Monday, August 31, 2009

The Never-Ending Sacrifice

GARAK I can't believe I'm eating lunch with a man who thinks The Never-Ending Sacrifice is dull.

BASHIR I just thought it got a little redundant after a while. I mean... the author is supposed to be chronicling seven generations of a single family... but he tells the same story over and over again... All the characters live lives of selfless duty to the state... get old... and die. And then the next generation comes along and does it all over again.

GARAK That's the whole point, Doctor. The repetitive epic is the most elegant form of Cardassian literature, and The Never-Ending Sacrifice is its greatest achievement.

BASHIR But the characters never really come alive. I mean, there's more to life than serving the state.

GARAK A Federation viewpoint if ever I heard one.
Fortunately, Julian Bashir is not describing this book. Una McCormack's The Never-Ending Sacrifice is a great DS9 novel.

There's two ways to explore a society in a novel: from an insider's perspective, or from an outsider's perspective. In Andrew J. Robinson's A Stitch in Time, we see Cardassia from the perspective of insider (if occasional exile) Elim Garak. Here, we see Cardassia from a very different perspective, that of Rugal, a young man born and raised on Bajor until his Cardassian father discovers he's still alive and risks his career and his position in Cardassian society to bring his son home (as seen in the episode "Cardassians"). Not that Rugal appreciates that at all; he sees himself as more Bajoran than Cardassian, and he distances himself from his newfound family and homeworld.

Basically, Una McCormack's Never-Ending Sacrifice is a classic coming of age novel. Rugal finds himself in a very different place from the one in which he grew up, he has a lot to learn about culture and politics, and he goes through a lot of changes before he finds his place in the world. It's a common story type, used often in mainstream fiction. It's also often used in science fiction, because the coming of age in a strange land story allows a lot of opportunity for worldbuilding. We learn about the character's world as he or she does, so exposition is built into the structure.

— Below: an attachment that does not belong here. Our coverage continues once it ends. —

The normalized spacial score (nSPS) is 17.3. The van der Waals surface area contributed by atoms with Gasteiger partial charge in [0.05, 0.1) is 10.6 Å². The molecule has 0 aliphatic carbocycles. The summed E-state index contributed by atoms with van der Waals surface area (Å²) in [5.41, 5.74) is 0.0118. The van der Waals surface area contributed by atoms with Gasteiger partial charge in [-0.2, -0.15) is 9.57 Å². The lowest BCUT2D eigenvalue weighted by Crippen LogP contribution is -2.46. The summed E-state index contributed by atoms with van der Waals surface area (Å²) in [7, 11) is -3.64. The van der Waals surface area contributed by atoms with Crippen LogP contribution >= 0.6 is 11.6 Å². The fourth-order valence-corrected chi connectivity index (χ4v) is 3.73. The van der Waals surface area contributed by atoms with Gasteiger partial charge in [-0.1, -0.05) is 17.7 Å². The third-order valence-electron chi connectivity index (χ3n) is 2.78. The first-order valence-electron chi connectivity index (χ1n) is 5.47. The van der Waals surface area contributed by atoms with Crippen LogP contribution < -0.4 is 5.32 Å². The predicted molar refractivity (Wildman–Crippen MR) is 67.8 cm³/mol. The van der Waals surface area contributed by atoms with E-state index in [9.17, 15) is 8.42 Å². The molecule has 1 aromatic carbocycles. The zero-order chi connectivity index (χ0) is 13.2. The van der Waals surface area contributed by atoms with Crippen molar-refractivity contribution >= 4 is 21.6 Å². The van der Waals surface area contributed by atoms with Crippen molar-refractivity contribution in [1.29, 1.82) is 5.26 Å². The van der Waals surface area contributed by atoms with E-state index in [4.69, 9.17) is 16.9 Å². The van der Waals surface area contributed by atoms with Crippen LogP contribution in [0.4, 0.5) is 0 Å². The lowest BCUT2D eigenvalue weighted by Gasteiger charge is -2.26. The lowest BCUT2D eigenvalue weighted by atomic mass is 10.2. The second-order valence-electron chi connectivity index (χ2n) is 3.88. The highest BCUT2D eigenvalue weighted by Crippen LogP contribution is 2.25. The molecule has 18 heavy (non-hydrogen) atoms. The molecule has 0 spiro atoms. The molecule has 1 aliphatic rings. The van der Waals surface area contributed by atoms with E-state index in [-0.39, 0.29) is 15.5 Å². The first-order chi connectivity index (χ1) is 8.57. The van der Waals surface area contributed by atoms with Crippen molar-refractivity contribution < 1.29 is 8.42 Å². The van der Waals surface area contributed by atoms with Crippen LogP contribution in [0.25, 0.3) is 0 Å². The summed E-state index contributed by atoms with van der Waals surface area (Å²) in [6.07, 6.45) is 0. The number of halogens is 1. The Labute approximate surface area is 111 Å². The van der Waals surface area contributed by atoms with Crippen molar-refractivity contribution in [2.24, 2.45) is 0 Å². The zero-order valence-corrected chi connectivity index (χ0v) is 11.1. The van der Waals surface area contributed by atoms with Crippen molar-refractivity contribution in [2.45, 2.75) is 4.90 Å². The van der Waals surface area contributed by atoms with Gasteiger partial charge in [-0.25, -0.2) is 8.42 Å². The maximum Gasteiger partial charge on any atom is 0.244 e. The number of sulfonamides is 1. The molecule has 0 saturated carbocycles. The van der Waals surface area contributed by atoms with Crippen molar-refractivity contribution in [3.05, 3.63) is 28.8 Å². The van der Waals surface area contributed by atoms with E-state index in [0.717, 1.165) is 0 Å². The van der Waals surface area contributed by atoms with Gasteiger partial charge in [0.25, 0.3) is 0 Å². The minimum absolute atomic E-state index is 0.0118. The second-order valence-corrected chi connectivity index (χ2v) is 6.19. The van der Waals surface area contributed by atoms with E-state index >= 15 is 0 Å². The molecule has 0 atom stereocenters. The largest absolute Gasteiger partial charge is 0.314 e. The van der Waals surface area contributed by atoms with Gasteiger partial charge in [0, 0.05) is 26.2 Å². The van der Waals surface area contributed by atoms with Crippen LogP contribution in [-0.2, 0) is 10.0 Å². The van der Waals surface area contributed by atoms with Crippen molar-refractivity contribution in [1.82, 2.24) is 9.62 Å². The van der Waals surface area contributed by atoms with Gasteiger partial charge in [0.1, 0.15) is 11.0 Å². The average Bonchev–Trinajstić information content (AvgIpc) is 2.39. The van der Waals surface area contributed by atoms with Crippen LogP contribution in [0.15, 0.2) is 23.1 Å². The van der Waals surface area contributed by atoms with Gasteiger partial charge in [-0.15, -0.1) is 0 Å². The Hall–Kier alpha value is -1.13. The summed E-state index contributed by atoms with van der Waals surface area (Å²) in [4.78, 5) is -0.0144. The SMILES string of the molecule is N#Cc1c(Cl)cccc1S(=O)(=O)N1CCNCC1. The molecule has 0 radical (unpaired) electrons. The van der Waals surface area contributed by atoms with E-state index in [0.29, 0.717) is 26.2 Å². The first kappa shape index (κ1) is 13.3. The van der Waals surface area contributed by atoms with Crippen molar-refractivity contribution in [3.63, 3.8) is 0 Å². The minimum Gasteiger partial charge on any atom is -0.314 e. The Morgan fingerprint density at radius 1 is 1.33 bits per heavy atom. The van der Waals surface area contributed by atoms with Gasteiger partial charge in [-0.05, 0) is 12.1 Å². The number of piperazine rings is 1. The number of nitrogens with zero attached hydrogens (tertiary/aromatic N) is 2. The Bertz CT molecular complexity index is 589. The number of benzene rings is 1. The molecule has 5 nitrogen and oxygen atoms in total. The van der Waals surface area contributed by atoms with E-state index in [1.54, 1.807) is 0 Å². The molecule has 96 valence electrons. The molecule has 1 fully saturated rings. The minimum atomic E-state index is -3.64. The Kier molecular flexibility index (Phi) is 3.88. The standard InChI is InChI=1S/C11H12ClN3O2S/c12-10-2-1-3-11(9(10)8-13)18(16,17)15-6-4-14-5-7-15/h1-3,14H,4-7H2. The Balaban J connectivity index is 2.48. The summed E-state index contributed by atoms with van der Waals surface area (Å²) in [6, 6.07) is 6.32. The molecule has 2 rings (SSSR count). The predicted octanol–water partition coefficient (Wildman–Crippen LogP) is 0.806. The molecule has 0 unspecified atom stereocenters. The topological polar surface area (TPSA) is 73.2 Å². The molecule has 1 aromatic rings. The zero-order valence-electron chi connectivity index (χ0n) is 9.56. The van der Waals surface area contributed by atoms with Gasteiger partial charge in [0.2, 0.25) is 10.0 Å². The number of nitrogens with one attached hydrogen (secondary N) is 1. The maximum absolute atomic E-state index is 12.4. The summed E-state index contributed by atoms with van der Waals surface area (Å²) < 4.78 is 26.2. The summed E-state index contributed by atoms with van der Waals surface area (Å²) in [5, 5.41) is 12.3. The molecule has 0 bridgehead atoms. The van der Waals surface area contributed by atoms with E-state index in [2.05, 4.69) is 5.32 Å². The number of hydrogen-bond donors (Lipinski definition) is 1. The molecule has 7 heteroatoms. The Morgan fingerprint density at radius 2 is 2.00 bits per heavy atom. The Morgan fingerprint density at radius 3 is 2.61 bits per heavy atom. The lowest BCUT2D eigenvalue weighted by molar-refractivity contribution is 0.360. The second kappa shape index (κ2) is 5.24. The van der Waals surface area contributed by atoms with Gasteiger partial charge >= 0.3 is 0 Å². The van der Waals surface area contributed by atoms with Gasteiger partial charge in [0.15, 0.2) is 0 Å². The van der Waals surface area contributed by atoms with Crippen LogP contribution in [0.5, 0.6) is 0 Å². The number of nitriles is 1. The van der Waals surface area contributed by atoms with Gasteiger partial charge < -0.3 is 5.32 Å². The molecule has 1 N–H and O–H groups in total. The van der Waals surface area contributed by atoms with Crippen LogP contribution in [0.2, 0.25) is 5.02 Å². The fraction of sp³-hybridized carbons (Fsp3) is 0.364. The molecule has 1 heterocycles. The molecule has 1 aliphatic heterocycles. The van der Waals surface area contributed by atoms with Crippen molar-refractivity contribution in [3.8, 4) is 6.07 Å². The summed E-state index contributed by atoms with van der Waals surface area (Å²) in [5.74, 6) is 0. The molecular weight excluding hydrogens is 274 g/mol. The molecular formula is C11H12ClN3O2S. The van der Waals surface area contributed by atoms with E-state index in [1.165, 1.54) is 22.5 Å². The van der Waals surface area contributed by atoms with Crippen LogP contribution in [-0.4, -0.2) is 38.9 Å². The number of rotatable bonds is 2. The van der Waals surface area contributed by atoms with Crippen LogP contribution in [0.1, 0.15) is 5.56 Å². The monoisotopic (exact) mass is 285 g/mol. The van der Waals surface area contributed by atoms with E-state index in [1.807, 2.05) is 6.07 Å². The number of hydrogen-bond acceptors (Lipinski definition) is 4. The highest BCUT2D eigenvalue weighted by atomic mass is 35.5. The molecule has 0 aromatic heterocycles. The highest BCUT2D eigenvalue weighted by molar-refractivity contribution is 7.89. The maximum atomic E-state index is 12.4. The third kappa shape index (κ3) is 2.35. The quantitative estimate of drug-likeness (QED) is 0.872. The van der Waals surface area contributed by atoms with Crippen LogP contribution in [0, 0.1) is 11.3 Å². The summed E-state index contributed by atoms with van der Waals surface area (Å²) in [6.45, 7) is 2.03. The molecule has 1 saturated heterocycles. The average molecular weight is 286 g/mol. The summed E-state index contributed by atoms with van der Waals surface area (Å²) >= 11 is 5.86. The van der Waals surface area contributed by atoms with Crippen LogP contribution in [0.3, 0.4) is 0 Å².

Rugal's story spans several years, from the second season of DS9 to the time of the relaunch novels. On Cardassia, he rejects the status that could be his as the son of an important man and leads us through parts of Cardassian society we never saw onscreen. Even though we know in broad strokes what happens to Cardassia -- Klingon invasion, the military and Obsidian order loss of power folowing their failed attack on the Founders, the brief rule of the Detapa Council, Dukat's deal with the Dominion, the war, Damar's resistance, the devastation of Cardassia -- Rugal allows us to see all of it from a different perspective, and a growing, maturing perspective at that.

A coming of age story needs a believable and believably maturing protagonist, and McCormack fleshes Rugal out, from (understandably) petulant teenager to thoughtful young man. Unlike the characters Bashir describes, the characters in this book do come alive. The supporting cast, some new to the book (e.g., Penelya), some from episodes on TV (Kotan Pa'dar, Gul Dukat, Alon Ghemor, Tora Ziyal, and more), are also well drawn. Through his exploration of Cardassian society, from the ranks of the political elite to the garrets of revolutionary students to the slums of the underclass, Rugal experiences Cardassia and grows accordingly. Sometimes he's able to make his own way, at other times, he's at the mercy of the plots and schemes that pervade Cardassia. By the end of the book he's able to find his own direction, one that might have surprised his younger self.

McCormack's Never-Ending Sacrifice is not much like the Cardassian repetitive epic of the same name (a book Rugal doesn't care for), but it does seem like a tale of never-ending sacrifice. Rugal loses his Bajoran adoptive parents and much more, and his parents, both adoptive and Cardassian, have plenty of sacrifices to make as well. Duty to the state is on everyone's mind -- not always by choice, but because the state expects it. Rugal's father Kodan finds his ways of serving the state, while Rugal balances service to the state with rejection of it.

As a story, it's an intelligent and emotionally affecting work, with political suspense, romance, action, tragedy, and occasionally a little humour. It's proof, as if any more were needed, that a damn good Star Trek novel can be told about a character who appeared in only one episode. You don't have to be a DS9 fan to like it, though you'll get more out of it if you are. Whether you like stories with an epic sweep or intimate character studies, there's something here for you.


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